Music education

This research has been compiled by Community School of the Arts (CSA) at Wheaton College, Wheaton, IL. 

Long-term Benefits of Music Study

There are direct correlations between musical training and increased language, reasoning, spatial intelligence, creativity, and problem solving, among other benefits. These are fundamental skills that children take into adulthood and into their workplace, families, and community.

Music study improves language development

A Stanford University study showed that mastering a musical instrument improves brain processing in areas associated with language development, and may have implications for improving language/reading skills (Gabrieli, John,, Nov. 2005). Other research demonstrates that children with music training have significantly better verbal memory than those without such training, and the longer the training, the better the verbal memory (Ho, Y.C., Cheung, M.C., & Chan, A. 2003. Neuropsychology, 12).


It has been suggested that music students may develop enhanced intelligence and learning abilities because they are trained to:

• Recognize melodic and rhythmic patterns

• Listen critically and imitate — thereby improving general aural skills

• Develop high concentration, resulting in increased ability to focus

• Translate musical notation into precise fine motor patterns

• Decode an intricate system of melodic and rhythmic symbols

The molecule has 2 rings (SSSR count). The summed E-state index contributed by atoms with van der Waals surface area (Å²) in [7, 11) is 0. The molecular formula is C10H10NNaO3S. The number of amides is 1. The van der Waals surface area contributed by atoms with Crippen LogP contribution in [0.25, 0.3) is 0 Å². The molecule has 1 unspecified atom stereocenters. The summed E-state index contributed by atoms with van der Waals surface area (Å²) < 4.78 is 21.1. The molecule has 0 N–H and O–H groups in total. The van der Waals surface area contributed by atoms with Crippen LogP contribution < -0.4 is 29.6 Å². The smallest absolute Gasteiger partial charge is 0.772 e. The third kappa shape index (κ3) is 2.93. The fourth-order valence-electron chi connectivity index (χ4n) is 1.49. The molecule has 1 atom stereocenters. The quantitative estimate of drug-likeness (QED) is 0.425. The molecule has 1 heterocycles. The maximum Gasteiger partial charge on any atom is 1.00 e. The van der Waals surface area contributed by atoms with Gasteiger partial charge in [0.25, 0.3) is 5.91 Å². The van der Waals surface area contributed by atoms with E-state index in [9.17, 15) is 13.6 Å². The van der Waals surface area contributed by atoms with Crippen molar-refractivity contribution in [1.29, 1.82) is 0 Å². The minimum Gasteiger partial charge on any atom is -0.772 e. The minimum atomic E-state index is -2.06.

• Memorize complex passages

• Analyze form and structure in the music

Benefits social development

In addition to cognitive skills, study in the arts also helps to develop desirable character traits such as discipline, perseverance, teamwork, and empathy. 

Increases IQ

There is a positive correlation between music lessons and IQ in 6-11 year olds. Taking music lessons as a child predicts both academic performance and IQ in young adulthood. (Schellenberg EG. 2006. Journal of Educational Psychology 98(2)).

Enhances nonverbal reasoning and fine motor skills

A Harvard-based study found that practicing a musical instrument in childhood is associated with enhanced verbal ability and nonverbal reasoning. Children who receive instrumental music training for three years or more outperform their control counterparts in areas closely related to music: fine motor skills (both hands) and superior discrimination in melodic/tonal and rhythmic discrimination abilities. (Schlaug, G, Norton, A, Overy, K, Winner, E. 2005 Annals NY Acad of Sciences 1060).

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